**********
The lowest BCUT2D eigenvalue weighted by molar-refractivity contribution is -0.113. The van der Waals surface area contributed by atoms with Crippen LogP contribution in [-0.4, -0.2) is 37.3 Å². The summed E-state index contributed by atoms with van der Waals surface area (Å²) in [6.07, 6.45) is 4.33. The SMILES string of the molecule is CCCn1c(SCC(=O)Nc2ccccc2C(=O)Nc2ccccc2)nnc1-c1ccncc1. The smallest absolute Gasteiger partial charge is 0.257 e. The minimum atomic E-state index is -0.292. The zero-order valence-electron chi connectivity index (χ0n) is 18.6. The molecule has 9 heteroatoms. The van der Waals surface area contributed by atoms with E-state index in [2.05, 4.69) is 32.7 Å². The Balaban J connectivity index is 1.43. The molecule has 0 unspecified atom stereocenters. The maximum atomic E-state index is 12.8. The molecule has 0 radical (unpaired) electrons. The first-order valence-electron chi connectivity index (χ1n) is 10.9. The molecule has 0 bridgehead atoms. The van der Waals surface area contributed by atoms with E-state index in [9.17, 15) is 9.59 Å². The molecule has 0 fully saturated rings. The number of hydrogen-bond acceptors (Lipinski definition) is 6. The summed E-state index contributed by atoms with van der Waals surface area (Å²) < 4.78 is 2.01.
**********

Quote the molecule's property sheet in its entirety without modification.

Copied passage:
The lowest BCUT2D eigenvalue weighted by molar-refractivity contribution is -0.113. The van der Waals surface area contributed by atoms with Crippen LogP contribution in [-0.4, -0.2) is 37.3 Å². The summed E-state index contributed by atoms with van der Waals surface area (Å²) in [6.07, 6.45) is 4.33. The SMILES string of the molecule is CCCn1c(SCC(=O)Nc2ccccc2C(=O)Nc2ccccc2)nnc1-c1ccncc1. The smallest absolute Gasteiger partial charge is 0.257 e. The minimum atomic E-state index is -0.292. The zero-order valence-electron chi connectivity index (χ0n) is 18.6. The molecule has 9 heteroatoms. The van der Waals surface area contributed by atoms with E-state index in [2.05, 4.69) is 32.7 Å². The Balaban J connectivity index is 1.43. The molecule has 0 unspecified atom stereocenters. The maximum atomic E-state index is 12.8. The molecule has 0 radical (unpaired) electrons. The first-order valence-electron chi connectivity index (χ1n) is 10.9. The molecule has 0 bridgehead atoms. The van der Waals surface area contributed by atoms with E-state index in [9.17, 15) is 9.59 Å². The molecule has 0 fully saturated rings. The number of hydrogen-bond acceptors (Lipinski definition) is 6. The summed E-state index contributed by atoms with van der Waals surface area (Å²) < 4.78 is 2.01.